Several multilevel marketers of nutrition products reported strong growth in the second quarter, with notable gains from China—a continuing source of internal and government investigations—to North America.
Last week, Herbalife Nutrition Ltd. (NYSE: HLF) reported net sales of nearly US$1.29 billion, an increase of 12.1 percent, or $138.6 million, over the prior-year period.
For the entire year, the Los Angeles-based company anticipates growth in net sales between 8.3 percent and 12.3 percent.
“Our top-line growth rate accelerated in the second quarter reflecting the strength of our business model to provide solutions to many of today’s global nutrition and wellness megatrends,” Rich Goudis, Herbalife Nutrition CEO, said in a statement.
Shares of Herbalife Nutrition reached a 52-week high on Aug. 3, peaking at $60.41, two days after reporting its results. The stock price has sunk slightly since then, last trading at $59.40.
In North America, where Herbalife Nutrition generates about 20 percent of its business, net sales grew $44.1 million, or 20.2 percent, to $262.5 million.
Herbalife Nutrition suffered a reduction in North American sales in 2017 as it adjusted to certain changes after agreeing to revamp its business model in the United States under an order entered in California federal court with FTC, which has authority to target deceptive and fraudulent business practices.
In a quarterly regulatory filing with the Securities and Exchange Commission (SEC), Herbalife Nutrition said increases in sales volume in North America “reflects the successful adaption to date of our members to the consent order implementation actions, including new tools and methods for documenting sales.”
In the China region, which is responsible for about 22 percent of the company’s business, net sales grew $44.1 million, or 18.2 percent, to $286.8 million.
Due to government regulations, Herbalife Nutrition has a different or “modified” business model in China, distinguishing it from the 93 other countries throughout the world where it sells its myriad products focused on such categories as weight management, targeted nutrition and sports.
As Herbalife Nutrition disclosed last year, the SEC and U.S. Department of Justice (DOJ) have been probing the company’s compliance regarding anti-corruption in China. The investigation, the SEC filing disclosed, “has mainly focused on entertainment and gift expenditures by the company’s local China external affairs department.”
For years, Herbalife Nutrition was the subject of attacks by a Wall Street mogul—William Ackman of Pershing Square Capital Management L.P.—who alleged the company operated an unlawful pyramid scheme that exploited its distributors. The company vehemently denied the claims, though it ultimately reached an agreement in 2016 with FTC officials to pay $200 million and restructure its business model in the United States.
The company previously disclosed inquiries from other government entities, including the SEC. “The SEC has also requested from the company documents and other information relating to the company’s disclosures regarding its marketing plan in China,” Herbalife Nutrition noted in its Aug. 1 regulatory filing, “and the company cannot predict the eventual scope, duration or outcome of this investigation at this time.”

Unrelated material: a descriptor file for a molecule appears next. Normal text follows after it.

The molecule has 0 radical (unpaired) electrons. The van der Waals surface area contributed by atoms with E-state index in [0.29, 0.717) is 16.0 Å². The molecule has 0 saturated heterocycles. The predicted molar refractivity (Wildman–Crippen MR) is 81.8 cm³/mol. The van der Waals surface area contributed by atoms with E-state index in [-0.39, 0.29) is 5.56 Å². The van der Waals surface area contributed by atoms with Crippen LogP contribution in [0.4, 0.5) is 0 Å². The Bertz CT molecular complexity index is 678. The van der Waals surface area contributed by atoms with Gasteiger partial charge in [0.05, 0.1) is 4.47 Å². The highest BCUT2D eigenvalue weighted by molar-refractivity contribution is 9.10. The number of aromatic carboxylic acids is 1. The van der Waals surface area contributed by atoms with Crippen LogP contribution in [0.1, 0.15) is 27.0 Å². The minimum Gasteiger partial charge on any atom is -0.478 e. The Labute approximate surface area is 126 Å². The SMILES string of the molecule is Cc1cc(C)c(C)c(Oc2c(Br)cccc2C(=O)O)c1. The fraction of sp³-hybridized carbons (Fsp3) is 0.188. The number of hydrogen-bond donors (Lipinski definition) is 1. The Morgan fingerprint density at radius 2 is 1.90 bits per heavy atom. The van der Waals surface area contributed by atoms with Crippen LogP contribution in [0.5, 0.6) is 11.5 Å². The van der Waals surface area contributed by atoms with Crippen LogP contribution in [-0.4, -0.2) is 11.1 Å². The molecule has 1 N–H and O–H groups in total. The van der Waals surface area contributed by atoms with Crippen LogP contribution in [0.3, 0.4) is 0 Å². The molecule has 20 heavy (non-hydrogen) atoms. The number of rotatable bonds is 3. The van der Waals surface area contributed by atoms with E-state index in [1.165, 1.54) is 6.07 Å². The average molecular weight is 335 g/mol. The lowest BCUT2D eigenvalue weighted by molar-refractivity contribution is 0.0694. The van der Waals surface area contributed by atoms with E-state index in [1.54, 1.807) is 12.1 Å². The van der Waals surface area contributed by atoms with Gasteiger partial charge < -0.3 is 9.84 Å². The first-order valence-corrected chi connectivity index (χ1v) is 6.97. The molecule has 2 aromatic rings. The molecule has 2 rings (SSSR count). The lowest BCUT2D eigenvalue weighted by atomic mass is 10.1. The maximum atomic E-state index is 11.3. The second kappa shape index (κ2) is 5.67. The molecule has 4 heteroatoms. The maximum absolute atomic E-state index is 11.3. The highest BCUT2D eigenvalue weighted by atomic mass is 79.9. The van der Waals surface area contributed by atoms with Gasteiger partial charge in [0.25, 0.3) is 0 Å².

Over the years, China has been a major source of growth for multilevel marketers, though companies have had to deal with internal and government investigations of various sorts.
Enter USANA Health Sciences Inc. (NYSE: USNA), which last month reported a strong second quarter.
As it first revealed in early 2017, USANA has been voluntarily conducting an internal investigation of its BabyCare Ltd. operations in China focused on compliance with the Foreign Corrupt Practices Act and certain conduct and policies at BabyCare. The SEC and DOJ are aware of the investigation after being voluntarily contacted by USANA, according to a regulatory filing by the company.
In the second quarter, USANA reported net sales of $301.5 million, an increase of 17.3 percent over the prior-year period. One day after reporting its results, shares on July 25 climbed to a 52-week high ($137.95) and closed Monday at $131.15.
In the Asia Pacific region, net sales grew by 21.2 percent to $241.6 million, with the company reporting especially strong gains in North Asia (36.1 percent) and greater China (22.8 percent).
USANA, based in Salt Lake City, Utah, revised its guidance for the year and now expects consolidated net sales between $1.17 billion and $1.20 billion. That’s up from a previous forecast between $1.13 billion and $1.17 billion.
Nu Skin Enterprises Inc. (NYSE: NUS), whose operations in China were also under scrutiny in prior years, reported solid growth as well in the second quarter: revenues of $704.2 million. That’s up 28 percent over the prior-year period.
Revenues in China increased 43 percent to $245.3 million.
Nu Skin, based in Provo, Utah, is currently projecting annual revenues between $2.63 billion and $2.67 billion—growth of between 15 percent and 17 percent. That’s up from a prior outlook of revenues between $2.51 billion and $2.56 billion.
On Aug. 3—a day after reporting its quarterly results—shares of Nu Skin reached a 52-week high of $88.68. The price of the stock closed Monday at $85.39.
Last week, the company announced its board of directors increased an authorization to repurchase stock to $500 million.
“We are confident in our ability to grow the business as we focus on our customer growth strategy,” Mark Lawrence, chief financial officer of Nu Skin, said in a statement. “We remain committed to using our financial strength to enhance shareholder value.”